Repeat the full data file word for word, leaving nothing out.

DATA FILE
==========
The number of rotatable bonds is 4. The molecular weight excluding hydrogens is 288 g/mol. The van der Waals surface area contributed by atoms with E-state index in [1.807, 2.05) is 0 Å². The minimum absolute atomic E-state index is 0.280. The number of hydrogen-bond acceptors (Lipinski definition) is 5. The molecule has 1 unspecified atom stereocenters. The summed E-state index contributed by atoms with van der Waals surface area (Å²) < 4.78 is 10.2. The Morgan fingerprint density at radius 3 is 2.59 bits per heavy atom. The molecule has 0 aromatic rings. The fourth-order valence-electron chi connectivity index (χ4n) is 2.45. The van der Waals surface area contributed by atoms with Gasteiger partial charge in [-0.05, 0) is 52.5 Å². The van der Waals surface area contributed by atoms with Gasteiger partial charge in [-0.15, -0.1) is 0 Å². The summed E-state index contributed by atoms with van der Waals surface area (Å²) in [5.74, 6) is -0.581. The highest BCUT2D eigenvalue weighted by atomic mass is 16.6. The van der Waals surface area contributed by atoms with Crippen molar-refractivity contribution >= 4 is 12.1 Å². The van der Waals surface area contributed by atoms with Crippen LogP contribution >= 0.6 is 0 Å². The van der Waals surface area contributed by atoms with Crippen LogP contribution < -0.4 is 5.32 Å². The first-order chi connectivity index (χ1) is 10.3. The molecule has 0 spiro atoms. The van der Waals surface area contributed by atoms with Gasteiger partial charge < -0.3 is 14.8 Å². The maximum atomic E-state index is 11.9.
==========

The number of rotatable bonds is 4. The molecular weight excluding hydrogens is 288 g/mol. The van der Waals surface area contributed by atoms with E-state index in [1.807, 2.05) is 0 Å². The minimum absolute atomic E-state index is 0.280. The number of hydrogen-bond acceptors (Lipinski definition) is 5. The molecule has 1 unspecified atom stereocenters. The summed E-state index contributed by atoms with van der Waals surface area (Å²) < 4.78 is 10.2. The Morgan fingerprint density at radius 3 is 2.59 bits per heavy atom. The molecule has 0 aromatic rings. The fourth-order valence-electron chi connectivity index (χ4n) is 2.45. The van der Waals surface area contributed by atoms with Gasteiger partial charge in [-0.05, 0) is 52.5 Å². The van der Waals surface area contributed by atoms with Gasteiger partial charge in [-0.15, -0.1) is 0 Å². The summed E-state index contributed by atoms with van der Waals surface area (Å²) in [5.74, 6) is -0.581. The highest BCUT2D eigenvalue weighted by atomic mass is 16.6. The van der Waals surface area contributed by atoms with Crippen molar-refractivity contribution >= 4 is 12.1 Å². The van der Waals surface area contributed by atoms with Crippen LogP contribution >= 0.6 is 0 Å². The van der Waals surface area contributed by atoms with Crippen LogP contribution < -0.4 is 5.32 Å². The first-order chi connectivity index (χ1) is 10.3. The molecule has 0 spiro atoms. The van der Waals surface area contributed by atoms with Gasteiger partial charge < -0.3 is 14.8 Å². The maximum atomic E-state index is 11.9.